Yes, there is a titular beautiful husband, a wife, and mistresses, but no simple math primer of quotidian pains and accrued betrayals. Read and reread this book for passages such as, "Philosophers say man forms himself in dialogue" and, "I overlooked one thing./ That the beautiful when I encountered it would turn out to be prior -- inside my own heart, already eaten." Sleep with this book because Carson resurrects the flawed avatar of John Keats in twenty-nine epigrams. For passage/poem/tango V, she chooses "one of the most mysterious of semi-speculations is, one would suppose, that of one's Mind's imagining into another." Yes.
An essay-in-poetry concerning Keats' dictum that beauty is truth, as explored through a relationship as it breaks apart over time. Because God knows, there is nothing nearly as beautiful as somebody who is just about to break your heart.
The Beauty Of The Husband is an essay on Keats’s idea that beauty is truth, and is also the story of a marriage. It is told in 29 tangos. A tango (like a marriage) is something you have to dance to the end.
This clear-eyed, brutal, moving, darkly funny book tells a single story in an immediate, accessible voice–29 “tangos” of narrative verse that take us vividly through erotic, painful, and heartbreaking scenes from a long-time marriage that falls apart. Only award-winning poet Anne Carson could create a work that takes on the oldest of lyrical subjects–love–and make it this powerful, this fresh, this devastating.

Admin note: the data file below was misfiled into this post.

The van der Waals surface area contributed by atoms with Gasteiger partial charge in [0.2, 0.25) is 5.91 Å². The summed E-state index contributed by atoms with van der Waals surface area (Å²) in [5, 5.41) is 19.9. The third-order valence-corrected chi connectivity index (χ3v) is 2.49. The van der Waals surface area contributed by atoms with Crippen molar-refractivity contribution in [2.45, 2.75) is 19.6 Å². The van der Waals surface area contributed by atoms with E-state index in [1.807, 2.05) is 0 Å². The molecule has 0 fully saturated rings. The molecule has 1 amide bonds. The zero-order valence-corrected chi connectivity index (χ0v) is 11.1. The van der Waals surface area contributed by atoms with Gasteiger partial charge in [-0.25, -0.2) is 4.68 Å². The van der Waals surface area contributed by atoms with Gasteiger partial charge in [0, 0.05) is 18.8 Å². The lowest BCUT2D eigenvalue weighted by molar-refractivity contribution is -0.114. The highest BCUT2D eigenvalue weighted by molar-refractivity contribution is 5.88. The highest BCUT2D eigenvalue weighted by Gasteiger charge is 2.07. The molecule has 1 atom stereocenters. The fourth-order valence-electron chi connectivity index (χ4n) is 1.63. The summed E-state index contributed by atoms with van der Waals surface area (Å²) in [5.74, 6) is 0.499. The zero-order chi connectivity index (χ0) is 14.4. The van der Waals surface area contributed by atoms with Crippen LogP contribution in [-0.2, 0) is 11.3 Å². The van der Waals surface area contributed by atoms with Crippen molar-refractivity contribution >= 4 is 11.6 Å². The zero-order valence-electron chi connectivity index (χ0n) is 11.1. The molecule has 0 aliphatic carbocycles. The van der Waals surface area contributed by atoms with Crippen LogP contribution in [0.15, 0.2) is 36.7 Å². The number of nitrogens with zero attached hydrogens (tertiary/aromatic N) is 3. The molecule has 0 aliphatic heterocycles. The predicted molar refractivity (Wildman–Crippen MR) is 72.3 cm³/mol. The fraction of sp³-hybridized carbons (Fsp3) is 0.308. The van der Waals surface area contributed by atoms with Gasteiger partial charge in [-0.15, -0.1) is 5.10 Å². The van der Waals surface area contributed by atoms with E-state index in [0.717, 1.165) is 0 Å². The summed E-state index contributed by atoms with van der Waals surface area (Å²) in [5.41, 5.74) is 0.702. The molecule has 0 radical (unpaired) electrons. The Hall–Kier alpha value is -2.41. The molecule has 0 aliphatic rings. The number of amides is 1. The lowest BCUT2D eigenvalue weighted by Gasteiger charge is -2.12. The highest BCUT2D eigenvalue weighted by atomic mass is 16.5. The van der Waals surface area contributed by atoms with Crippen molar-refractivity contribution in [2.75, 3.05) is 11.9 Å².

About the Author
ANNE CARSON was born in Canada and has been a professor of Classics for over thirty years. Her awards and honors include the Lannan Award, the Pushcart Prize, the Griffin Trust Award for Excellence in Poetry, and fellowships from the Guggenheim and MacArthur Foundations.
“An exquisite meditation on love and loss that reads with the emotional depth–and with the ongoing resonance–of a great novel.”–Elle
“[An] eerie, elliptical, very beautiful elegy for a failed marriage.... Her verse pierces the mind with a laserlike light.”–The New York Times
“Her best book.... Her poetry’s form and sensibility are quite unlike anything else.”–The Globe & Mail (Toronto)